Research involving the integration of human DNA, cells, or tissues into animals has been undertaken since the 1960s. Transgenic animals (with one or more human genes in their makeup) and chimeras (with some human cells or tissues amongst their own animal tissues) are now important biomedical research approaches. They are used in studies where it is morally or practically impossible to conduct the experiments in humans, and where alternative approaches, such as computer simulations or cell cultures, are not adequately representative of the system being studied. Such approaches are used to determine the function of human genes by expressing the relevant DNA segment in an animal and observing its effect, or to test, develop, and produce therapies for disease, among other applications.
Chimeric mice, for example, are used to study human liver diseases such as hepatitis, and to test antiviral drugs. The mice are made by introducing human hepatocytes into the animals’ livers, which can be comprised of up to 95 percent human cells and so are a more accurate model of human liver function than a normal mouse liver. Similarly, mice with “humanised” immune systems are being used to make antibody treatments for human cancer.
Non-rodent species are also used. Transgenic goats carrying a human gene, for example, are used to produce a human protein now licensed for use during surgery in patients whose blood otherwise fails to clot correctly. Although these animals have some specific human chemicals and cellular functions, they usually do not outwardly resemble humans in any way—the mice still look like ordinary mice; and the goats, to the naked eye, are goats. Many thousands of such “animals containing human material” have been created without major regulatory or ethical concern.
Despite this history, research using such animals has received very little public recognition—or even discussion. Instead, film-makers and novelists have found it an easy subject to dramatise and distort, and have portrayed scientists undertaking seemingly bizarre enterprises to create part-human, part-animal beings. (Some even go so far as to endow apes with enough human capabilities to take over the planet.)
To encourage a more informed debate, the UK’s Academy of Medical Sciences recently organized an expert working group study, which I chaired. Our aim was to consider the research use of animals containing human material from scientific, ethical, social, and safety perspectives, and to make recommendations for the future regulation of this research. We addressed difficult questions (such as the extent to which human cells might be substituted into rodent or primate brains, to study therapies for conditions such as stroke) and considered where the line should be drawn to best fulfil ethical, social, and scientific interests, and how effective regulation might be achieved.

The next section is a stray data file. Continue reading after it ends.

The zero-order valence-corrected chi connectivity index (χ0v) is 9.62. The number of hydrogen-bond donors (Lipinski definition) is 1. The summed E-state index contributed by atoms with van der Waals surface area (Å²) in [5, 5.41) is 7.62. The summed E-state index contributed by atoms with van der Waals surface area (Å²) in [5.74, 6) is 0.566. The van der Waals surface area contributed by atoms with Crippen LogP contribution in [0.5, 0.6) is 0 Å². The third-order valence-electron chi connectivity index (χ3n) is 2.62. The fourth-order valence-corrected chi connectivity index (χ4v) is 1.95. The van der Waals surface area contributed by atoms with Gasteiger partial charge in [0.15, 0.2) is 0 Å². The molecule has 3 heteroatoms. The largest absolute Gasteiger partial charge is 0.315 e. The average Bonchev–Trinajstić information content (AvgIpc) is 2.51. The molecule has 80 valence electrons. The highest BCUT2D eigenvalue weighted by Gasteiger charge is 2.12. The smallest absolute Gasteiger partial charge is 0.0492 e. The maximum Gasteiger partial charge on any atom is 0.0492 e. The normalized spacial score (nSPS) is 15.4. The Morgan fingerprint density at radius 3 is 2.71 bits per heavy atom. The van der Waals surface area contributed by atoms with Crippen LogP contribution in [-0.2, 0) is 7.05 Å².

An important aspect of our work was to understand which areas of this research might evoke public concern in the United Kingdom, over and above any concerns some people might have generally about the use of animals in medical research. Our public dialogue, involving participants from across the country, and other evidence highlighted three areas that warranted particularly careful consideration: the substitution of an animal’s brain cells with human cells to a degree which might lead to human-like cognitive capacity in the animal; research involving human–derived reproductive cells in an animal, especially where there is a possibility of fertilisation; and the creation of animals that resemble humans in important aspects of their outward appearance or behavior.
We recommended that these areas of research should be subject to careful oversight by a national expert advisory body. Scientific techniques are advancing rapidly, and will undoubtedly bring new means of developing animals which are, in specific aspects, ever more similar to our species. This will increasingly help us to learn more about human and animal biology, as well as to develop new diagnostics and treatments. We also concluded that a small number of experiments should not for now be undertaken, at least until there is greater understanding of their likely outcomes. Potentially controversial science proceeds best in an open environment, and to make the most of this research, we need to avoid the public distrust that can result from surprise at unexpected scientific developments. An informed and supportive public voice can also act as a mediator to counter the influence wielded by vocal minorities opposed to all animal research.
Our recommendations were intended primarily for the UK research system, but science is an international endeavour, and we hope that our report will encourage other countries to consider these issues, and catalyse the development of international standards and guidelines. We hope that by beginning this debate openly now, future decisions about research using animals containing human material can be made by experts who are fully informed both by scientific possibility and by public opinion. Both must be grounded in scientific fact, not science fiction.
For more information or to downloads the report visit http://www.acmedsci.ac.uk/p47prid77.html.
Professor Martin Bobrow is an Emeritus professor of medical genetics at the University of Cambridge and chair of the Academy of Medical Sciences Working group on "Animals containing human material."